February 01, 2013

No Clear Link Found Between Lupus Treatments and Lymphoma Risk

By Dr. Sasha Bernatsky

Dr. Sasha Bernatsky
Lymphoma risk in people with lupus has been a topic of considerable interest – both among people with lupus and in the lupus research community—because of concerns about the potential increased risk from immunosuppressive treatments. Researchers like me have been working to understand this potential link.

For our most recent study, Dr. Ann Clarke of McGill University, Dr. Rosalind Ramsey-Goldman of Northwestern University, and I have been working with lupus investigators all over the world (endorsed by the Systemic Lupus International Collaborating Clinics, SLICC, and the Canadian Network for Improved Outcomes in SLE, CaNIOS). We set out to explore independent or unique contributions of treatments versus disease activity as risk factors for lymphoma.

In the study, published in the January issue of the Annals of Rheumatic Diseases, we found no clear indication that the occurrence of lymphoma is mostly driven by drug treatments for lupus. Also no clear association was observed between disease activity and lymphoma risk.

Treatments we studied included cyclophosphamide, azathioprine, methotrexate, mycophenolate, anti-malarial drugs (e.g. Plaquenil), and steroids (e.g. prednisone).

Lymphomas are cancers of the immune system, the body's disease-fighting center that includes the lymph nodes, spleen, thymus gland, and bone marrow. Our study included nearly 5,000 cancer-free lupus patients, comparing these to 75 lupus patients with lymphoma. The lymphoma cases occurred an average of 12 years after the lupus diagnosis.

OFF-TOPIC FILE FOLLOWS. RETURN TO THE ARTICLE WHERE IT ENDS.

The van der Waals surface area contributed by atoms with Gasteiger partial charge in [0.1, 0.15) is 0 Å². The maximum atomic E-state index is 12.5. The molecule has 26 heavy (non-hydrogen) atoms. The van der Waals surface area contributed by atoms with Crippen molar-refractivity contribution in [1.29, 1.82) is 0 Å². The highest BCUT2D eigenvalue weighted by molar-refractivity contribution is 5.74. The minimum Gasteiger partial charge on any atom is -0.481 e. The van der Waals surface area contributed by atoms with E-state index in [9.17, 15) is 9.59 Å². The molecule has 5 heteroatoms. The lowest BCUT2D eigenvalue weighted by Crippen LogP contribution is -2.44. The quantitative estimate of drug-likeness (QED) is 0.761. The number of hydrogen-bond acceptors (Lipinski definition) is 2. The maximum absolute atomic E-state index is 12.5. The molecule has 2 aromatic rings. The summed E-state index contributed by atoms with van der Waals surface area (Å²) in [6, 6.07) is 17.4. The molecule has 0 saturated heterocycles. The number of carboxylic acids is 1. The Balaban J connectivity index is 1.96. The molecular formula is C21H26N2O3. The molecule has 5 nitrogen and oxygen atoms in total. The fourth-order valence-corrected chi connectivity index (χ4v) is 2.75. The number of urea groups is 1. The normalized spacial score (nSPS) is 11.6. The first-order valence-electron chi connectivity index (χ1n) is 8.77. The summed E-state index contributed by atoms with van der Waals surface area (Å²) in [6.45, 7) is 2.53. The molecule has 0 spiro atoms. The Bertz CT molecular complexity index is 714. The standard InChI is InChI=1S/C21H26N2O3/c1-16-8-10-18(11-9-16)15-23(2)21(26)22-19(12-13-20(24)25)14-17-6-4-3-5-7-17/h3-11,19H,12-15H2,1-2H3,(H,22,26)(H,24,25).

Most of the lymphomas observed in lupus patients were of the non-Hodgkin’s type, and most cases involved B cells- a category of white blood cells that are a vital part of the body’s immune system and which make antibodies to fight bacteria and viruses.

It’s interesting to note another welcome finding of a different study by my team—a finding we are now investigating further: patients with lupus have a decreased risk of breast cancer.

Sasha Bernatsky, MD, FRCPC, PhD, is an Assistant Professor in the Department of Medicine at McGill University in Montreal, Canada. Her study, “Lymphoma risk in systemic lupus: effects of disease activity versus treatment,” appeared in the January issue of the Annals of the Rheumatic Diseases.

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